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    • #116627

      Good afternoon everyone,

      I’ve been with my partner (first and only relationship) (detail removed by Moderator) years now and have only known it’s been abusive for the last 2/3 months.
      Is it ok that I’m not immediately making plans to leave?
      I’m trying to learn as much as I can and the trauma bond is so strong which makes the thought of leaving him feel unbearable at times.

      We also have a pet together which stresses me out as I’m not sure who would have ‘custody’ of pet or if I’d be able to take the pet because I’d have to move back to parents who also have a pet. I’d also feel horrible taking our pet from him but also would feel bad leaving it with him as he doesn’t take care of it as well as me. I couldnt bare the thought of rehoming pet either, we took the responsibility on so I dont feel this is fair on pet.

      Anyway, what I’m trying to say is, is it bad that I’m prolonging it by trying to come to terms with everything? I’ve got other stuff going on with work etc and some days it’s just easier to carry on as normally as I can.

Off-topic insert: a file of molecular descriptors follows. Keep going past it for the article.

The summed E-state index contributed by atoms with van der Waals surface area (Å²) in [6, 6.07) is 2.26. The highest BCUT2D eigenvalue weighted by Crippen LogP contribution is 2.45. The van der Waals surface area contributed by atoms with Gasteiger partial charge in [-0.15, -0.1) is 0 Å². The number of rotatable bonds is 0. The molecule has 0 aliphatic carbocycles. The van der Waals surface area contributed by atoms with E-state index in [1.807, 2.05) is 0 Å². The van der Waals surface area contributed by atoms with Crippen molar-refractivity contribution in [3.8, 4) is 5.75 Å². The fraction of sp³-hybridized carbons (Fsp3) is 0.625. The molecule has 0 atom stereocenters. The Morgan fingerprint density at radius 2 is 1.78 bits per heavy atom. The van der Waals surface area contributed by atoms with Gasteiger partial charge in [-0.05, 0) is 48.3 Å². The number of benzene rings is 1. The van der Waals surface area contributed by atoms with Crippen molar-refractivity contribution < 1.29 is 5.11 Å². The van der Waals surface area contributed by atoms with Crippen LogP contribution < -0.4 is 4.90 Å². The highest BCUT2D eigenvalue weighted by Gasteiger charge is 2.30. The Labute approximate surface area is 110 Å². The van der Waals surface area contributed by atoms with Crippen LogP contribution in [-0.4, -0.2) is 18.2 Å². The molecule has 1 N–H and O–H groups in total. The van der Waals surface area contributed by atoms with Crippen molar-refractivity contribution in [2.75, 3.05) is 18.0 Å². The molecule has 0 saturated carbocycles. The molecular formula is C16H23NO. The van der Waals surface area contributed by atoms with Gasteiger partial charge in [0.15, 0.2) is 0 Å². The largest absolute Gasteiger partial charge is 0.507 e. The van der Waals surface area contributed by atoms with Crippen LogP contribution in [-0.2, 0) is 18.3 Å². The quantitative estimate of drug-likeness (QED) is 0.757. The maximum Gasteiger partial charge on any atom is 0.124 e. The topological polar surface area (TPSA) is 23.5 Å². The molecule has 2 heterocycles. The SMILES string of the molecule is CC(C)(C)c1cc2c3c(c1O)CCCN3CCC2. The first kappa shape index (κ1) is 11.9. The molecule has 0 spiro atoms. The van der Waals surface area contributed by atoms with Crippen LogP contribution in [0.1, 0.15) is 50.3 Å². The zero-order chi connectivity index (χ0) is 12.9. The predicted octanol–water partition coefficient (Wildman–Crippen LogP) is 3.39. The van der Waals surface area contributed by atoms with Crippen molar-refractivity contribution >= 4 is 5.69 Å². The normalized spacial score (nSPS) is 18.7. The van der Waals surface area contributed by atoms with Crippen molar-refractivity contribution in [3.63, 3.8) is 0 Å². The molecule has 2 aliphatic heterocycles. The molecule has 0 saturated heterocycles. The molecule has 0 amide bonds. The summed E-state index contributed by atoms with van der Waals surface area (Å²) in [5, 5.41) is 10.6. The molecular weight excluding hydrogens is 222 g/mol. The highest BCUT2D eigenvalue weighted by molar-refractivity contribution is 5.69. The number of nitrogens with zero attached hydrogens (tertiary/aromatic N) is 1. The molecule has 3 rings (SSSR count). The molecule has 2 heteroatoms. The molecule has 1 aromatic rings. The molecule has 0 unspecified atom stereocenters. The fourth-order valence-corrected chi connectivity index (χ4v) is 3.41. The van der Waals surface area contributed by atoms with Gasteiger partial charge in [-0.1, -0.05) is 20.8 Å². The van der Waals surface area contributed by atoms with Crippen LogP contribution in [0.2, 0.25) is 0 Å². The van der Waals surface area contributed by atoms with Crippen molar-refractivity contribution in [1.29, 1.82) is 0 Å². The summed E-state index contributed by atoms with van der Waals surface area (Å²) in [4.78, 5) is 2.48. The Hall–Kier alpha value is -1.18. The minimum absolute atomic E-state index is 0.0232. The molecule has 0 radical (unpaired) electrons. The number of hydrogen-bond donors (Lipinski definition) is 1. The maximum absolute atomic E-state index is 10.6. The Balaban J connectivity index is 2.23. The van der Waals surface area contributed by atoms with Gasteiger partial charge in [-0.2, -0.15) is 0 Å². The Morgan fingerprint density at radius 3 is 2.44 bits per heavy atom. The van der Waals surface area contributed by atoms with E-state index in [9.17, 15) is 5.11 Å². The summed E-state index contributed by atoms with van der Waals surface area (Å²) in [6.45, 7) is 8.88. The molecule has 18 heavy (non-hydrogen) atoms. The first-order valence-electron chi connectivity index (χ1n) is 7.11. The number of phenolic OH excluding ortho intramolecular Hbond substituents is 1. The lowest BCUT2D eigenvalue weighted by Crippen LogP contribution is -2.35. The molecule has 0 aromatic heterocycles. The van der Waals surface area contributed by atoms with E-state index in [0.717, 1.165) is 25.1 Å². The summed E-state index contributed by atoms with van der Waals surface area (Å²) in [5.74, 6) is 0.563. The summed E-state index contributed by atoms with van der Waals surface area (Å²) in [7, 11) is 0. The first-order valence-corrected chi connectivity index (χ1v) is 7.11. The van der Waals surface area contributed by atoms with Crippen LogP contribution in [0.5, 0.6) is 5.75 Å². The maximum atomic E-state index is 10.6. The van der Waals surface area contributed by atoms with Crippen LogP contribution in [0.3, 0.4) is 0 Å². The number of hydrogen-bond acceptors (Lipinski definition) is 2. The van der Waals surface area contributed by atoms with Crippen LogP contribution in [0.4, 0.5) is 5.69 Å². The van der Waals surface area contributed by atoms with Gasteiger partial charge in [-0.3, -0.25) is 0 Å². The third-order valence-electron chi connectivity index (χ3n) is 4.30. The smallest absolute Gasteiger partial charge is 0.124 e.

I was supposed to call up a local charity to try and get counselling or a support worker but I’ve just put it off this week. (It’s also hard finding the time away from him to make these phone calls especially with lockdown meaning it’s always just me and him together in the house).

      I am struggling a bit with knowing the ‘best’ way to act around him. I’m trying very hard to not take the bait and snap angry things back at him as this is then used as his defence/ammunition because ive done just as bad as him.

      Honestly I get muddled up in or after some arguments of who said what or even why the argument started yet he seems to remember every detail of who said what and what I did/said that was wrong! It’s so annoying as then I feel I can’t defend myself.

      Can anyone suggest any ways they found it best to be whilst still with abusive partner? I tried really detaching myself from him (and am still a bit now) but he just goes on and on about how I’ve shown noaffection for x amount of time. He always exaggerates time to suit him as well. If in reality it’s been a week, it will be two in his mind.

      Another question I had is what are your rights in terms of if you leave but need to go back for belongings?